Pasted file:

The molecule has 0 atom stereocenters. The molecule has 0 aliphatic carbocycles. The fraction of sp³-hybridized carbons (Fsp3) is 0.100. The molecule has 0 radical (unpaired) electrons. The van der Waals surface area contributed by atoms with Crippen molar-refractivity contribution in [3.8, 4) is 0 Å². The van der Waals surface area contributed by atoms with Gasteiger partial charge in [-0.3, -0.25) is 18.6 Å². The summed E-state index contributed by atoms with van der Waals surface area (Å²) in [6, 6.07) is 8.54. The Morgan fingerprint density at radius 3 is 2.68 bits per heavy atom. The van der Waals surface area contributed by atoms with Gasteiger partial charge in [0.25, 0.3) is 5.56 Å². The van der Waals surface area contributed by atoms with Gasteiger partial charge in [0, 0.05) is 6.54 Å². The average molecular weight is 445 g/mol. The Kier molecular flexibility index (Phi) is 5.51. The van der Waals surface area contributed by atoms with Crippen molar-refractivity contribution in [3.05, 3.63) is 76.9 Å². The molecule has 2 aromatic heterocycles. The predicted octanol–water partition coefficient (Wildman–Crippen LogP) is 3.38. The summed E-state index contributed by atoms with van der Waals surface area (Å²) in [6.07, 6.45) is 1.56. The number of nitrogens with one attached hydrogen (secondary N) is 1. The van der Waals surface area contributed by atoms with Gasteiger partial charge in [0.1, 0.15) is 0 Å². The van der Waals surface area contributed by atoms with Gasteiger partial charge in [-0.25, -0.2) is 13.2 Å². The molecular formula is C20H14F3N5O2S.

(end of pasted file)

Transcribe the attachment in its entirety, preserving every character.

The molecule has 0 atom stereocenters. The molecule has 0 aliphatic carbocycles. The fraction of sp³-hybridized carbons (Fsp3) is 0.100. The molecule has 0 radical (unpaired) electrons. The van der Waals surface area contributed by atoms with Crippen molar-refractivity contribution in [3.8, 4) is 0 Å². The van der Waals surface area contributed by atoms with Gasteiger partial charge in [-0.3, -0.25) is 18.6 Å². The summed E-state index contributed by atoms with van der Waals surface area (Å²) in [6, 6.07) is 8.54. The Morgan fingerprint density at radius 3 is 2.68 bits per heavy atom. The van der Waals surface area contributed by atoms with Gasteiger partial charge in [0.25, 0.3) is 5.56 Å². The van der Waals surface area contributed by atoms with Gasteiger partial charge in [0, 0.05) is 6.54 Å². The average molecular weight is 445 g/mol. The Kier molecular flexibility index (Phi) is 5.51. The van der Waals surface area contributed by atoms with Crippen molar-refractivity contribution in [3.05, 3.63) is 76.9 Å². The molecule has 2 aromatic heterocycles. The predicted octanol–water partition coefficient (Wildman–Crippen LogP) is 3.38. The summed E-state index contributed by atoms with van der Waals surface area (Å²) in [6.07, 6.45) is 1.56. The number of nitrogens with one attached hydrogen (secondary N) is 1. The van der Waals surface area contributed by atoms with Gasteiger partial charge in [0.1, 0.15) is 0 Å². The van der Waals surface area contributed by atoms with Gasteiger partial charge in [-0.25, -0.2) is 13.2 Å². The molecular formula is C20H14F3N5O2S.